Should a charity ever turn down money?

November 24, 2016 23:06

Not accepting money from a convicted paedophile sounds like a sensible idea, particularly for a children’s charity .

But beyond the initial gut reaction, which is understandable - what justification is there for denying the most vulnerable children across the UK the care they desperately need?

Barnardo’s works to banish the horrors of poverty, sexual exploitation, disability and domestic violence from the lives of children. For sure, it would be a PR disaster for the organisation to accept money from former Hasmonean pupil Miles Esterson, but cutting funding for these services cannot be the better option.

£450, the amount raised by Esterson, could by Barnardo’s own admission provide nearly four years’ worth of school sessions to educate students on grooming and what constitutes a safe relationship.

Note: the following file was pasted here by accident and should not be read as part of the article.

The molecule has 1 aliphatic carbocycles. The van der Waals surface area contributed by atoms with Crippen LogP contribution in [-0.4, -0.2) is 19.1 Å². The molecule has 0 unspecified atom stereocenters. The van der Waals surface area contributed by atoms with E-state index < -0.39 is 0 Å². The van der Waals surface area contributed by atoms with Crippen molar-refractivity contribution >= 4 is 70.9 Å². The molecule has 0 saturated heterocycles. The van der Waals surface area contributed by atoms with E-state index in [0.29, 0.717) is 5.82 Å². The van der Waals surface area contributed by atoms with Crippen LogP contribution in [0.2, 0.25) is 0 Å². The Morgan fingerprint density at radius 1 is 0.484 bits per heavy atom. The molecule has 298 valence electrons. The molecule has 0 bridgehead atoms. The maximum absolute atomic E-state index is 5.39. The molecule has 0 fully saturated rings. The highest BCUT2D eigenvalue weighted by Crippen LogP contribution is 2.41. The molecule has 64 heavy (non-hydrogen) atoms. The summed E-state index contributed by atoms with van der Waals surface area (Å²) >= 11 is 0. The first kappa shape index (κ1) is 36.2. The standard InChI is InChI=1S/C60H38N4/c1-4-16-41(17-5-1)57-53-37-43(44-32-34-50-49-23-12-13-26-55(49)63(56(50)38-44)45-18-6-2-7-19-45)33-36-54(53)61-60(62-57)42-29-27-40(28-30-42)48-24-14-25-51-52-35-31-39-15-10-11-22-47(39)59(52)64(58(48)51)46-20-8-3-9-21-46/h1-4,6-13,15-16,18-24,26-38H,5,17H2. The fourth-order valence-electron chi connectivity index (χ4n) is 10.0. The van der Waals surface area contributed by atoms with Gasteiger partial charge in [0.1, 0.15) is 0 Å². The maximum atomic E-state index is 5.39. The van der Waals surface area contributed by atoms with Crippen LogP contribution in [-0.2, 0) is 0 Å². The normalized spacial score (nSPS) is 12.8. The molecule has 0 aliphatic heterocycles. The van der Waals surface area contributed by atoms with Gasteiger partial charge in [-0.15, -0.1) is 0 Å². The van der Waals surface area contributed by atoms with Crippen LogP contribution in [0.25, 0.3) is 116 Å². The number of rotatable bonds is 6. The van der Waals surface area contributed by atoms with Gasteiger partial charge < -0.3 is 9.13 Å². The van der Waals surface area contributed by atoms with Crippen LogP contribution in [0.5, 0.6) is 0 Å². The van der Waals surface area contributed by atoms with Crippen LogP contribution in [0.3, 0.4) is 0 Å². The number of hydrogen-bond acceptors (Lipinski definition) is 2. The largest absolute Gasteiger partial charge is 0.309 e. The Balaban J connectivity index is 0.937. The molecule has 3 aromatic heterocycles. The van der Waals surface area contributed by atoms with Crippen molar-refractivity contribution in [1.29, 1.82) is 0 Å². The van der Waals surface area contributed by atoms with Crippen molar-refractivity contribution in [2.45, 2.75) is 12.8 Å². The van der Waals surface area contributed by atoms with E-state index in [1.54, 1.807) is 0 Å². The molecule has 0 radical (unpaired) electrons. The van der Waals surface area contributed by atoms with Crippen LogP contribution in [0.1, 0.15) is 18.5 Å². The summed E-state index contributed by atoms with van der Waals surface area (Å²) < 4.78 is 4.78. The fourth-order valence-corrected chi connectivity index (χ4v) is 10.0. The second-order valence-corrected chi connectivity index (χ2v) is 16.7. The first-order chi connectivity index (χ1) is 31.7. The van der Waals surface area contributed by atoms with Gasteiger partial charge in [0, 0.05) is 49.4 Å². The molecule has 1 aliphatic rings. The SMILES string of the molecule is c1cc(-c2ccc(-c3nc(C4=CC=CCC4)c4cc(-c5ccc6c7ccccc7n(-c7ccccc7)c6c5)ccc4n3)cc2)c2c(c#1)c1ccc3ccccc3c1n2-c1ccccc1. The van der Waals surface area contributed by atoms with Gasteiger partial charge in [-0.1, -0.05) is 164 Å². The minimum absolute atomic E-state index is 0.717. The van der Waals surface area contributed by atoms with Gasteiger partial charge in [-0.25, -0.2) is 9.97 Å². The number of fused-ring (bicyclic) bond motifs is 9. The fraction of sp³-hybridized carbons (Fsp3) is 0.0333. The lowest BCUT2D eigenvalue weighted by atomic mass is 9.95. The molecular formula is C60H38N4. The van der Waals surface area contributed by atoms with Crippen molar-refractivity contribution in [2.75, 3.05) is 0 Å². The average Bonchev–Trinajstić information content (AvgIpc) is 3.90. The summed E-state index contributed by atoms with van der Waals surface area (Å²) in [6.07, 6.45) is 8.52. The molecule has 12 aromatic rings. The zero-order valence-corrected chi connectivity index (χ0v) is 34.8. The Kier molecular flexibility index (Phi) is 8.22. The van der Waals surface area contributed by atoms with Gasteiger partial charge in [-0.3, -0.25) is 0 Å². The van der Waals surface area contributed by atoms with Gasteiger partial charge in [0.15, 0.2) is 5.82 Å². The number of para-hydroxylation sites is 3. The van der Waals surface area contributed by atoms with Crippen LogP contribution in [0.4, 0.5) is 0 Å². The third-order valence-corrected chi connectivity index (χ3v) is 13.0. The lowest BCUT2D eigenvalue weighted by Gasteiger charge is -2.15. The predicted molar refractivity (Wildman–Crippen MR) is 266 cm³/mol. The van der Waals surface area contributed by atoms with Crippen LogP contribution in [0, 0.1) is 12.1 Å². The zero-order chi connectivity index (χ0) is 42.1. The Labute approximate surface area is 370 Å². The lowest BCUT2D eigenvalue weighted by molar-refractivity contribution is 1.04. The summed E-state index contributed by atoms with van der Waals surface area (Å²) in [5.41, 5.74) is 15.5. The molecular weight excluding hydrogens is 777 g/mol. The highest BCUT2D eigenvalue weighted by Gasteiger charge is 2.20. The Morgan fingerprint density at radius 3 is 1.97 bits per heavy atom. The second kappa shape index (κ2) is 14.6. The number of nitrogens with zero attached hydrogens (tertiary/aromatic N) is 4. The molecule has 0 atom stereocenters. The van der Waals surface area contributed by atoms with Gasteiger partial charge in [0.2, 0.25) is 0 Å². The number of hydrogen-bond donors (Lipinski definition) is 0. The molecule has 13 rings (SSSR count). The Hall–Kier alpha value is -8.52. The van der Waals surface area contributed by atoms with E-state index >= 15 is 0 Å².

Or instead, it could give four exploited children the one-to-one support sessions with a professional which can help them to process their abuse.

Yes, Esterson’s crimes, as a spokeswoman for the charity said they suspected, are indeed “in conflict” with Barnardo’s “basis and values”.

The 33-year-old committed disgusting, traumatic acts, and the charity should have nothing to do with him.

But the £450, once handed over, would have nothing to do with him. No strings, no entitlements, and no question that Esterson would be able to come into contact with children.

Unless Barnardo’s has all the funding it will ever need or child abuse, disability and poverty are magically no longer issues in Britain, there is no ethical reason for denying children the care they need.

November 24, 2016 23:06

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